Modernity has not been kind to Afghanistan. Until the 1970s, this country was a land where hippies showed up to smoke pot and have a good time. Older Pakistani friends reminisce about driving from Peshawar to Kabul to buy videotapes of Bollywood movies and bask in the relatively liberal milieu of Afghanistan. When the Soviets intervened in 1979, this idyllic version of the country disintegrated. For all the efforts of Soviet troops, engineers and administrators, communism failed.

By February 1989, Soviet troops withdrew from Afghanistan. Later that year, the Berlin Wall fell and the Soviet Union itself imploded in 1991. The loosely allied mujahideen turned their guns on each other and a bloody civil war followed. The Tajiks, the Uzbeks and the Pashtuns were at each other’s throats. Eventually, the Pakistani-trained, Islamabad-backed, Pashtun-led Taliban triumphed in 1996. Their rule was cut short by the 9/11 attacks in 2001, which brought American intervention and began a 20-year experiment with democracy.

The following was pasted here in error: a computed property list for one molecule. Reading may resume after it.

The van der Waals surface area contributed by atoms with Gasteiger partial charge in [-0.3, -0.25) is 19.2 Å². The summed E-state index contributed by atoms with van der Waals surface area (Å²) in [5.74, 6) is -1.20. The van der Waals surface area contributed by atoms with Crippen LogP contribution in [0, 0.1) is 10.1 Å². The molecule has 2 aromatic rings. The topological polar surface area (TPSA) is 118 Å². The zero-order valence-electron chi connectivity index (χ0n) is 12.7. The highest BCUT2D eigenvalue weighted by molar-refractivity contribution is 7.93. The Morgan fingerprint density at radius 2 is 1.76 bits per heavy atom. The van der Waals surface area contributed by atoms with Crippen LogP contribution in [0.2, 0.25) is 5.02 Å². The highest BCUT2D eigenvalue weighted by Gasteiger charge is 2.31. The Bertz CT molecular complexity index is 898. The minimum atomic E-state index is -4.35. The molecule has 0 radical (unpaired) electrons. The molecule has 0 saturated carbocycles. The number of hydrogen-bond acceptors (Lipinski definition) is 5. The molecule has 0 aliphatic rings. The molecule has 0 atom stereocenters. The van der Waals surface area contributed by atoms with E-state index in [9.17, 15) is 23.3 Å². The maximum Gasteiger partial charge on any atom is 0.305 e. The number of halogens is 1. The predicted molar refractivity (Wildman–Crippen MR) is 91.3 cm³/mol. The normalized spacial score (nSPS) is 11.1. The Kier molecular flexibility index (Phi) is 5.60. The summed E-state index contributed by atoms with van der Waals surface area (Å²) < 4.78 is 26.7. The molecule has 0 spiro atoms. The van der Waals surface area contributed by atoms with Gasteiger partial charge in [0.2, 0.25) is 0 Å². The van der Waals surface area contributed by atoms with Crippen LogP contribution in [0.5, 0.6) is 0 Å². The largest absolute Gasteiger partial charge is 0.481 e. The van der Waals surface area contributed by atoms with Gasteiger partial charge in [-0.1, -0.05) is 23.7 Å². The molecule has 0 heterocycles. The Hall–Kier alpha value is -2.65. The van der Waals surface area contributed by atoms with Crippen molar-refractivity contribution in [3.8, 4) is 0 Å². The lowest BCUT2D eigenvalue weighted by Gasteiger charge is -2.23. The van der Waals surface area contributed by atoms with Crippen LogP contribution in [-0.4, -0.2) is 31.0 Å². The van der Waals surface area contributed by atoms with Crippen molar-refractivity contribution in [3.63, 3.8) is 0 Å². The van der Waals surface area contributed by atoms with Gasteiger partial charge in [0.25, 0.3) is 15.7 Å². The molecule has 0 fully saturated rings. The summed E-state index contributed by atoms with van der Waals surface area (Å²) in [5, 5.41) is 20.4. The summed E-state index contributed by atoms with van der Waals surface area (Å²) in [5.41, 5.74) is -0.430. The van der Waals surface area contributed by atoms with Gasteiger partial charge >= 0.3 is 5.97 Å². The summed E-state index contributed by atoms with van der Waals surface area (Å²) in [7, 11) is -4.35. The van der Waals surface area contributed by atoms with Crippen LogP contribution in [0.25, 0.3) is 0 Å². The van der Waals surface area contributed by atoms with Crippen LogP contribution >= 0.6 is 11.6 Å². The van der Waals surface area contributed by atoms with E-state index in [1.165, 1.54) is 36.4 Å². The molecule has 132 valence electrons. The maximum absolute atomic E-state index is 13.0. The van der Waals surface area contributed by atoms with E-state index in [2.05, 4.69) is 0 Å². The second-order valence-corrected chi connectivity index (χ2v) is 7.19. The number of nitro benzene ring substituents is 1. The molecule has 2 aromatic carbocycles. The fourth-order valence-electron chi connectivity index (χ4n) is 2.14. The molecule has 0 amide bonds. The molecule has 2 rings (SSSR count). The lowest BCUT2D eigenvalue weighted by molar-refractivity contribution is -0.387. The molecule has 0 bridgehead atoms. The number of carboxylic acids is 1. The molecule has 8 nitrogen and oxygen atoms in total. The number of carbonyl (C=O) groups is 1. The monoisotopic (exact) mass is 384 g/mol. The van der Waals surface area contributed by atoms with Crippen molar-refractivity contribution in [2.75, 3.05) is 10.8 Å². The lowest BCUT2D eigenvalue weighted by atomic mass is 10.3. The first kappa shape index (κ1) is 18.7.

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Sadly, the democratic experiment has failed too. In June 2021, Forugh and one of the authors wrote that President Ashraf Ghani occupied “his fancy palace in Kabul thanks to the barrels of American guns,” and, once the Americans left, he would be toast. Americans established a presidential system based on their own model that was destined to fail in a famously diverse and fractious society. Note that the US leaders after World War II chose parliamentary democracy for Germany and Japan, two industrial societies with a far higher degree of homogeneity. If Washington blundered at the beginning, its decisions were catastrophic at the end. Today, democracy is dead and buried, the fanatical Taliban rule the roost and ethnic identity is replacing fragile multiethnic Afghan nationalism.